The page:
False charges of Israeli atrocities and instigation from the mosques played an important role in starting the intifada. On December 6, 1987, an Israeli was stabbed to death while shopping in Gaza. One day later, four residents of the Jabalya refugee camp in Gaza were killed in a traffic accident. Rumors that the four had been killed by Israelis as a deliberate act of revenge began to spread among the Palestinians. Mass rioting broke out in Jabalya on the morning of December 9, in which a 17-year-old youth was killed by an Israeli soldier after throwing a Molotov cocktail at an army patrol. This soon sparked a wave of unrest that engulfed the West Bank, Gaza and Jerusalem.
Over the next week, rock-throwing, blocked roads and tire burnings were reported throughout the territories. By December 12, six Palestinians had died and 30 had been injured in the violence. The following day, rioters threw a gasoline bomb at the U.S. consulate in East Jerusalem. No one was hurt in the bombing.
In Gaza, rumors circulated that Palestinian youths wounded by Israeli soldiers were being taken to an army hospital near Tel Aviv and "finished off." Another rumor, claimed Israeli troops poisoned a water reservoir in Khan Yunis. A UN official said these stories were untrue. Only the most seriously injured Palestinians were taken out of the Gaza Strip for treatment, and, in some cases, this probably saved their lives. The water was also tested and found to be uncontaminated.
The intifada was violent from the start. During the first four years of the uprising, more than 3,600 Molotov cocktail attacks, 100 hand grenade attacks and 600 assaults with guns or explosives were reported by the Israel Defense Forces. The violence was directed at soldiers and civilians alike. During this period, 16 Israeli civilians and 11 soldiers were killed by Palestinians in the territories; more than 1,400 Israeli civilians and 1,700 Israeli soldiers were injured. Approximately 1,100 Palestinians were killed in clashes with Israeli troops.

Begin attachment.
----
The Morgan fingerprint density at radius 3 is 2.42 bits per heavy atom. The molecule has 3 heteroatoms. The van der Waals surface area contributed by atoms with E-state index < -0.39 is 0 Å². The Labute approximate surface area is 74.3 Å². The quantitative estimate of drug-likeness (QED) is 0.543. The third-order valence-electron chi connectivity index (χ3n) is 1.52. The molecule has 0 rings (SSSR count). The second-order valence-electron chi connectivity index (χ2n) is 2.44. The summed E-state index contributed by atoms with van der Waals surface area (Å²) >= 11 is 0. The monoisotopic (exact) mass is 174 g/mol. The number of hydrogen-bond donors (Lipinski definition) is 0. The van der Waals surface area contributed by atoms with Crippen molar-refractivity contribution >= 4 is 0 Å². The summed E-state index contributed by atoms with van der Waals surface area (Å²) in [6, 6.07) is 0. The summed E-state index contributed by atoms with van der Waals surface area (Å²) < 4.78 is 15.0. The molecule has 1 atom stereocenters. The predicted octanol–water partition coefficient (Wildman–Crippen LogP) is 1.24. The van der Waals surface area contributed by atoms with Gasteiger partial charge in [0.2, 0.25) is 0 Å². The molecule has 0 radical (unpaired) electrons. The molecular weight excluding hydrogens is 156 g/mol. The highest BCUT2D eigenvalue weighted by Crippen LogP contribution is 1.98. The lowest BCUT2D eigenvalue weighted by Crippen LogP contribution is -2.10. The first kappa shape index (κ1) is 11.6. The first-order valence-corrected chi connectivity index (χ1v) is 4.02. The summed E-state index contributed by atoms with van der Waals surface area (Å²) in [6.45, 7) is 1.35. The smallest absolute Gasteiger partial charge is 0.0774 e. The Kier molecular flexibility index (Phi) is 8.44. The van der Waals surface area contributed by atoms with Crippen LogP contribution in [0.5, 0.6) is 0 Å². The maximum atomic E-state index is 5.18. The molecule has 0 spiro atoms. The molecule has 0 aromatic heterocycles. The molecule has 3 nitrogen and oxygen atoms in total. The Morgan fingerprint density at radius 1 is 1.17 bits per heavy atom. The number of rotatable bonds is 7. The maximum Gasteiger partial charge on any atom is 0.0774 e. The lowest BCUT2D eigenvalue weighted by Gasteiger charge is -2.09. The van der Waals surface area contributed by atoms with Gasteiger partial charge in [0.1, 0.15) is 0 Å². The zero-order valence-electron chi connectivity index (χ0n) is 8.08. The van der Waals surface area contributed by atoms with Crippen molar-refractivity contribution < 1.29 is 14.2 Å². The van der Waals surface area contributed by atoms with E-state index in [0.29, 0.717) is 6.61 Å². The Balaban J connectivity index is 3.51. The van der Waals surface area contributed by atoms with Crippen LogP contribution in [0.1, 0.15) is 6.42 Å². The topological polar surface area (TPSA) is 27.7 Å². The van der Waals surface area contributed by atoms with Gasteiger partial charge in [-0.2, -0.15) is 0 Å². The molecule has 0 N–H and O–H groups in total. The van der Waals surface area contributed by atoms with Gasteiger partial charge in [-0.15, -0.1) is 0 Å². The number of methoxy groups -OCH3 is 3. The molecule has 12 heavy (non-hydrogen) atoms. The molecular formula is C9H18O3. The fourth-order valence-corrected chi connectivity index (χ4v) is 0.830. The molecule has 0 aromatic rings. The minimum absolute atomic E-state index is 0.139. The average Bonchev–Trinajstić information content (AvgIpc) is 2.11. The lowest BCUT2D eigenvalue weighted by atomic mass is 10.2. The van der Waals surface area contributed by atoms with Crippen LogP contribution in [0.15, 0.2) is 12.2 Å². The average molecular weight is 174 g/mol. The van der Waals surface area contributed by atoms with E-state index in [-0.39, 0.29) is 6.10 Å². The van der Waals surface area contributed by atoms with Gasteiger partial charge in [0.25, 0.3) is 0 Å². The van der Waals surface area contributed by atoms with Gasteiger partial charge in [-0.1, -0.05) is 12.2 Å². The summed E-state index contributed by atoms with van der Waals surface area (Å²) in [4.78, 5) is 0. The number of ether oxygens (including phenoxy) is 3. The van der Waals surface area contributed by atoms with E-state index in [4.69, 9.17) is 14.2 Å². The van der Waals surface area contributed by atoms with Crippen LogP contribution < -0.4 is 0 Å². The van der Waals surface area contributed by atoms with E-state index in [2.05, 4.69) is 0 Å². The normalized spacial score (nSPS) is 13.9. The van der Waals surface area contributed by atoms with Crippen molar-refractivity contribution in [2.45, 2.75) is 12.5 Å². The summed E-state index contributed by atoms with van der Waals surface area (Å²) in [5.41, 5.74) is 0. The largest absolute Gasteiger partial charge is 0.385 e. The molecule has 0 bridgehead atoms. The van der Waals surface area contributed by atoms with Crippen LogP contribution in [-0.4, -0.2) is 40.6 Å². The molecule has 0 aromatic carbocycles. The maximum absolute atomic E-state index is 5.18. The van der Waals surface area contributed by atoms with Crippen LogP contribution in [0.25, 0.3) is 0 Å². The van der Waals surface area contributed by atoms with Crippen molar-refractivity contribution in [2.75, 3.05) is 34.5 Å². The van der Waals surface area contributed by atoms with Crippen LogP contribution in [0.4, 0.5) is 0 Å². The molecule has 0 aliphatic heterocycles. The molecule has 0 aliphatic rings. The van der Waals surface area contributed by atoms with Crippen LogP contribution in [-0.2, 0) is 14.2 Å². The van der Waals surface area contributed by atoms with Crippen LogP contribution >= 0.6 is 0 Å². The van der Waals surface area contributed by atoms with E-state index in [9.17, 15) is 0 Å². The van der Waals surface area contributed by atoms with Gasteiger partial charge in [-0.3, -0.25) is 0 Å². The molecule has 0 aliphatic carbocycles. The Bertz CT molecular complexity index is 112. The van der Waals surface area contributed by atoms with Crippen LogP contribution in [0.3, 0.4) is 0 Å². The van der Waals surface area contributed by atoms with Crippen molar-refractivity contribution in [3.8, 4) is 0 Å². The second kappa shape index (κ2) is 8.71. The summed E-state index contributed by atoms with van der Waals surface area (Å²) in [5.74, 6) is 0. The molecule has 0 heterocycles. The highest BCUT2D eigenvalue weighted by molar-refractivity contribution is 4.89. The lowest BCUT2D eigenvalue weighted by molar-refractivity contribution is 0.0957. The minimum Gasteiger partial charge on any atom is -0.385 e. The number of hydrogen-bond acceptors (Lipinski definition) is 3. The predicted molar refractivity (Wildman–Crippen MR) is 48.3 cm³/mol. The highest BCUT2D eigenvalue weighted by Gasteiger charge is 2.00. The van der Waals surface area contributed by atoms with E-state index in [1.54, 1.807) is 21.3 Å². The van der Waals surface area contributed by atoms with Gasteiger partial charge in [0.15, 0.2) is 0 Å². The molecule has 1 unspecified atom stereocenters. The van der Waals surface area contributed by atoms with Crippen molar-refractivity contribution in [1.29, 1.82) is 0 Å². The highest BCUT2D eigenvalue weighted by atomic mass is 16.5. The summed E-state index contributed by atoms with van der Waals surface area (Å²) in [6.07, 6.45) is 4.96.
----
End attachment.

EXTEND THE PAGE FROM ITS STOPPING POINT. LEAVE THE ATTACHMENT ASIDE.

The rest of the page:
Throughout the intifada, the PLO played a lead role in orchestrating the insurrection. The PLO-dominated Unified Leadership of the Intifada (UNLI), for example, frequently issued leaflets dictating which days violence was to be escalated, and who was to be its target. The PLO's leadership of the uprising was challenged by the fundamentalist Islamic organization Hamas, a violently anti-Semitic group that rejects any peace negotiations with Israel.
Jews were not the only victims of the violence. In fact, as the intifada waned around the time of the Gulf War in 1991, the number of Arabs killed for political and other reasons by Palestinian death squads exceeded the number killed in clashes with Israeli troops.
PLO Chairman Yasir Arafat defended the killing of Arabs deemed to be “collaborating with Israel.” He delegated the authority to carry out executions to the intifada leadership. After the murders, the local PLO death squad sent the file on the case to the PLO. “We have studied the files of those who were executed, and found that only two of the 118 who were executed were innocent,” Arafat said. The innocent victims were declared "martyrs of the Palestinian revolution" by the PLO (AlMussawar, January 19, 1990).
Palestinians were stabbed, hacked with axes, shot, clubbed and burned with acid. The justifications offered for the killings varied. In some instances, being employed by Israel's Civil Administration in the West Bank and Gaza was reason enough; in others, contact with Jews warranted a death sentence. Accusations of "collaboration" with Israel were sometimes used as a pretext for acts of personal vengeance. Women deemed to have behaved "immorally" were also among the victims.
Eventually, the reign of terror became so serious that some Palestinians expressed public concern about the disorder. The PLO began to call for an end to the violence, but murders by its members and rivals continued. From 1989-1992, this intrafada claimed the lives of nearly 1,000 Palestinians.